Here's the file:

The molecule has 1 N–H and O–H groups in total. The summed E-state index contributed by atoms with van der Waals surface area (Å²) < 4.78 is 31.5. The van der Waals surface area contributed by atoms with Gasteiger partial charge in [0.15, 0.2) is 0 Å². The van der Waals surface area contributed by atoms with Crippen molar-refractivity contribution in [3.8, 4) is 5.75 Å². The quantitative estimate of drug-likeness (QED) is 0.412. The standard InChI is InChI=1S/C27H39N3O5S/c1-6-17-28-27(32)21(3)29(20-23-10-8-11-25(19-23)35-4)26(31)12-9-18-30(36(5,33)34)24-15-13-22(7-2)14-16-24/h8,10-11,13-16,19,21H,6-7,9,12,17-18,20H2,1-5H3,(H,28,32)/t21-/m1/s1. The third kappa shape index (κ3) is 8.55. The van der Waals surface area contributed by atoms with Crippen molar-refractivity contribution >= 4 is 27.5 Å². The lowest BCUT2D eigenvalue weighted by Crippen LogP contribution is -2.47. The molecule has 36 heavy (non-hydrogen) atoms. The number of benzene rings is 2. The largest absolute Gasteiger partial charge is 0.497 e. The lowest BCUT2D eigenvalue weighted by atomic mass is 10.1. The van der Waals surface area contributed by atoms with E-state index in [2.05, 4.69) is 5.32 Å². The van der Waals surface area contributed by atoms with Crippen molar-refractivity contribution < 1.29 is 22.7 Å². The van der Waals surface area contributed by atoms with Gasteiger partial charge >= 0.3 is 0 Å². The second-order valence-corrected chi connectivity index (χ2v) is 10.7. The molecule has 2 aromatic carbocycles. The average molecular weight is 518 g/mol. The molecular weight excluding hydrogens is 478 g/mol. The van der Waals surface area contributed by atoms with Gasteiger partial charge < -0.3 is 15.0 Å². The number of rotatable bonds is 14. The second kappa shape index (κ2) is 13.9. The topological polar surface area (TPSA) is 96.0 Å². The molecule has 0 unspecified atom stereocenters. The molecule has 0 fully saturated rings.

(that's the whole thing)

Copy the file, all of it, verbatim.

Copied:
The molecule has 1 N–H and O–H groups in total. The summed E-state index contributed by atoms with van der Waals surface area (Å²) < 4.78 is 31.5. The van der Waals surface area contributed by atoms with Gasteiger partial charge in [0.15, 0.2) is 0 Å². The van der Waals surface area contributed by atoms with Crippen molar-refractivity contribution in [3.8, 4) is 5.75 Å². The quantitative estimate of drug-likeness (QED) is 0.412. The standard InChI is InChI=1S/C27H39N3O5S/c1-6-17-28-27(32)21(3)29(20-23-10-8-11-25(19-23)35-4)26(31)12-9-18-30(36(5,33)34)24-15-13-22(7-2)14-16-24/h8,10-11,13-16,19,21H,6-7,9,12,17-18,20H2,1-5H3,(H,28,32)/t21-/m1/s1. The third kappa shape index (κ3) is 8.55. The van der Waals surface area contributed by atoms with Crippen molar-refractivity contribution >= 4 is 27.5 Å². The lowest BCUT2D eigenvalue weighted by Crippen LogP contribution is -2.47. The molecule has 36 heavy (non-hydrogen) atoms. The number of benzene rings is 2. The largest absolute Gasteiger partial charge is 0.497 e. The lowest BCUT2D eigenvalue weighted by atomic mass is 10.1. The van der Waals surface area contributed by atoms with E-state index in [2.05, 4.69) is 5.32 Å². The van der Waals surface area contributed by atoms with Crippen molar-refractivity contribution < 1.29 is 22.7 Å². The van der Waals surface area contributed by atoms with Gasteiger partial charge >= 0.3 is 0 Å². The second-order valence-corrected chi connectivity index (χ2v) is 10.7. The molecule has 2 aromatic carbocycles. The average molecular weight is 518 g/mol. The molecular weight excluding hydrogens is 478 g/mol. The van der Waals surface area contributed by atoms with Gasteiger partial charge < -0.3 is 15.0 Å². The number of rotatable bonds is 14. The second kappa shape index (κ2) is 13.9. The topological polar surface area (TPSA) is 96.0 Å². The molecule has 0 unspecified atom stereocenters. The molecule has 0 fully saturated rings.